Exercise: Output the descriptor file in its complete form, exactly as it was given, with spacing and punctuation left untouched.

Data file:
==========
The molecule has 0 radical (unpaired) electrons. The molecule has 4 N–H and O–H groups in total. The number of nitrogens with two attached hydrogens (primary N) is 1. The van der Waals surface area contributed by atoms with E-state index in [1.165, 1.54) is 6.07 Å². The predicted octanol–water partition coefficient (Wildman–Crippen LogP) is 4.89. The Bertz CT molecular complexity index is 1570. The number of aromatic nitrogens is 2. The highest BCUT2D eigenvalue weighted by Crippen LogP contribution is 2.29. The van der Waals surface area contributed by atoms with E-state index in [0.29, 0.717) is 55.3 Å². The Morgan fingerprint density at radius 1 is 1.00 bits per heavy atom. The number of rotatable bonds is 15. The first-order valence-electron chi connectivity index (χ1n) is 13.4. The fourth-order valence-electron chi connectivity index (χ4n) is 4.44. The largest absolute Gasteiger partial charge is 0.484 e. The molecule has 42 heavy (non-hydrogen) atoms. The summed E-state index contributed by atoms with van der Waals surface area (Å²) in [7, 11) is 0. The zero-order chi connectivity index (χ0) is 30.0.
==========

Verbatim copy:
The molecule has 0 radical (unpaired) electrons. The molecule has 4 N–H and O–H groups in total. The number of nitrogens with two attached hydrogens (primary N) is 1. The van der Waals surface area contributed by atoms with E-state index in [1.165, 1.54) is 6.07 Å². The predicted octanol–water partition coefficient (Wildman–Crippen LogP) is 4.89. The Bertz CT molecular complexity index is 1570. The number of aromatic nitrogens is 2. The highest BCUT2D eigenvalue weighted by Crippen LogP contribution is 2.29. The van der Waals surface area contributed by atoms with E-state index in [0.29, 0.717) is 55.3 Å². The Morgan fingerprint density at radius 1 is 1.00 bits per heavy atom. The number of rotatable bonds is 15. The first-order valence-electron chi connectivity index (χ1n) is 13.4. The fourth-order valence-electron chi connectivity index (χ4n) is 4.44. The largest absolute Gasteiger partial charge is 0.484 e. The molecule has 42 heavy (non-hydrogen) atoms. The summed E-state index contributed by atoms with van der Waals surface area (Å²) in [7, 11) is 0. The zero-order chi connectivity index (χ0) is 30.0.